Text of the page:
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IT / Telecom

Quick game of catch-up

by Isabella Lee

I Chih-lin, vice president and group director, Communications Technologies Group, Hong Kong Applied Science and Technology Research Institute Company Limited
Photo: Edde Ngan

Intelligent profession better recognised today

Wireless technology has revolutionised communications and turned the world into a global village. While end-users enjoy the convenience and efficiency of near-instant communications, growing recognition is given to the people behind the scenes whose ingenuity and hard work in developing information and communications technology helped make the whole genre possible.

"Thanks to the foresightedness of the government, the importance of research and development (R&D) of technologies has long been recognised," says I Chih-lin, vice president and group director, Communications Technologies Group, Hong Kong Applied Science and Technology Research Institute Company Limited (ASTRI). "It was a wise move to put forward a plan to make Hong Kong a centre of science and technology in 2001."

In the same year, the wholly government-funded ASTRI was established with the primary goal of continuously enhancing Hong Kong's technological competitiveness. The organisation performs high quality R&D for technology transfer to industry and develops essential technical human resources. Equally important, it plays a key role in converting R&D assets into real industrial impact in these four closely interrelated domains — communications technologies, integrated circuit designs, enterprise and consumer electronics, as well as material and packaging technologies.

"Hong Kong is in a highly advantageous position at the forefront of technological growth," Dr I points out. She stresses that Hong Kong's well-developed infrastructure, mature legal system, good living standards and countless business opportunities all help give the city its special world class business environment. "As part of Greater China, which is now the biggest market for wireless communications and the largest mobile phone manufacturer, Hong Kong is able to serve as a base for developing key intellectual properties for next-generation products," she adds.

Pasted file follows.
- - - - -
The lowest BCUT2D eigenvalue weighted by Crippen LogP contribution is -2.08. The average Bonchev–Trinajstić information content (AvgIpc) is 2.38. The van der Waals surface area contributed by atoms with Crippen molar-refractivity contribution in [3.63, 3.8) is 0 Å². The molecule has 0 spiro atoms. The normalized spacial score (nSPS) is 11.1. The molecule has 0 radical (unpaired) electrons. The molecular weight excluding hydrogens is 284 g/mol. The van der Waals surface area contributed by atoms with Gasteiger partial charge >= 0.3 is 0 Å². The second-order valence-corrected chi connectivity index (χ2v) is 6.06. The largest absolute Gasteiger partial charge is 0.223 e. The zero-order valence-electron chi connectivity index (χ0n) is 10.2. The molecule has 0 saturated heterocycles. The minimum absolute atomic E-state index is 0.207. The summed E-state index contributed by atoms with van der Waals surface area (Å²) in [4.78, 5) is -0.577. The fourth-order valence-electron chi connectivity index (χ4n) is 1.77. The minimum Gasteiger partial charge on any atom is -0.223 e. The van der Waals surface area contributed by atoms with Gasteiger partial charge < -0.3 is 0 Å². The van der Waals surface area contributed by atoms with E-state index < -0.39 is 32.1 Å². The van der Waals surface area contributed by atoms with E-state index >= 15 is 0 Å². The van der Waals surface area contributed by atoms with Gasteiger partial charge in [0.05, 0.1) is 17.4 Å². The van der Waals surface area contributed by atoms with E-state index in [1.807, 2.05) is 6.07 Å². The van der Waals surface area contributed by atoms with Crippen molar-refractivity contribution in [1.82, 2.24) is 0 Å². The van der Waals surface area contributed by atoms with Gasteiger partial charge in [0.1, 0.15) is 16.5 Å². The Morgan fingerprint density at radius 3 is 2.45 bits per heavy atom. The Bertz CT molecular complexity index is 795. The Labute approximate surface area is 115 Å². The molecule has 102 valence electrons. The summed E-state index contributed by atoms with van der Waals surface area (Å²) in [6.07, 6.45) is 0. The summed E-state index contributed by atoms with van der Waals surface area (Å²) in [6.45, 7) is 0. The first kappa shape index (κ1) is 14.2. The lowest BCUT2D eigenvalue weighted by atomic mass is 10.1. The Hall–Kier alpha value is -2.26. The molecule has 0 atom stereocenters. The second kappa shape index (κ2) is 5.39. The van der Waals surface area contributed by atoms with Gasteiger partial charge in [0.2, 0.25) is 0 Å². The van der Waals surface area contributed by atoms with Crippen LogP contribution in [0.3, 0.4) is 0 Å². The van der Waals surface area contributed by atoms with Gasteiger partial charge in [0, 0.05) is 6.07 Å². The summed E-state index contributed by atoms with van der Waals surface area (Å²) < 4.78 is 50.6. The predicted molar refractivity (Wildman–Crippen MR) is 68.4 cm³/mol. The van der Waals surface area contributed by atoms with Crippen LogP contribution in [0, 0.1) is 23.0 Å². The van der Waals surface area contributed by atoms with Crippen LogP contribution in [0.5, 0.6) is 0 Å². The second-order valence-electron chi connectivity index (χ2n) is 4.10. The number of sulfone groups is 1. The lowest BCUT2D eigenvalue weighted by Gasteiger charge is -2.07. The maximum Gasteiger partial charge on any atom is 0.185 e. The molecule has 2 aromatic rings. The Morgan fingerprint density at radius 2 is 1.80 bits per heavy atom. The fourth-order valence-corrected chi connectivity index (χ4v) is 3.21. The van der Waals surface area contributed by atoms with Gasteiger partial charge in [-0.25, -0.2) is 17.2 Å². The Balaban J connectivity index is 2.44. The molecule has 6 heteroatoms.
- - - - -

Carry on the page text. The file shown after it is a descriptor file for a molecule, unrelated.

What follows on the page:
International mix

Consequently, in the R&D field Hong Kong has evolved into a hub that attracts talents from different countries. The ASTRI team includes locals, mainlanders and talents from Asia, Europe, America and Africa. The organisation's policy concerning vacancies at all levels is to show preference to candidates who are living here, but expatiates with the right qualifications and competence are equally sought after.

Regardless of nationality, all ASTRI research team members are trained with a hands-on approach. According to Dr I, people involved in their R&D projects will gain knowledge and grow by getting their hands dirty. She adds, "In spite of our non-profit making status, we believe the success of applied research lies in the customer focus. Therefore, people working here should address issues arising from this focus. By building and carrying out a series of customer-driven execution processes, our researchers are able to turn theories into practical use."

Moreover, through the organisation's connections with major universities, internal training opportunities and external exposures are always within reach for ASTRI staff. "In Hong Kong, we have strong relationships with local academic institutions. Around the globe, we are an active player in this field with alliances with such acknowledged leaders as MIT, Stanford, Tsinghua, and UC Berkeley," Dr I notes. This means that ASTRI staff enjoy ample learning prospects in the various partnership programmes with these institutions, and will continue to progress while being equipped with the necessary expertise to face the challenges ahead.

"For many researchers, Hong Kong is a valuable centre for wireless communications. If a technology works amid its skyscrapers and across its hilly landscape surrounded by crooked waterfronts, it will function anywhere in the world," says Dr I. "With Hong Kong's human resources and geographical advantage, we are able to transform from the low-margin OEM (original equipment manufacturer) phase and exploit our own core intellectual properties for the R&D industry."

3+1 initiatives

Dr I advocates three important trends for wireless communications — multimode multifunction terminal technologies, low-power high spectral-efficiency radio access technologies and miniaturisation technologies. She believes that the spotlight for advanced communications technologies will go onto "wireless-mobile-multimode- multimedia-multifunction". Geared to this direction, ASTRI's communications technologies teams have conducted R&D programmes to produce leading-edge innovations.

"We have identified and focused on the applications and services enabling technology platform," Dr I says. This aligns with ASTRI's mission to create real economic impacts on industry customers so that technological breakthroughs are successfully commercialised in the market.

"Developing technology takes time," says Dr I. "It took more than 30 years for Taiwan and 15 years for Korea to get to their current positions. We can't expect too much from the first few years of investment, but over time we will see an increase in profits and market value delivered by local industry partners as our technology catches up."


 

Taken from Career Times 16 March 2007

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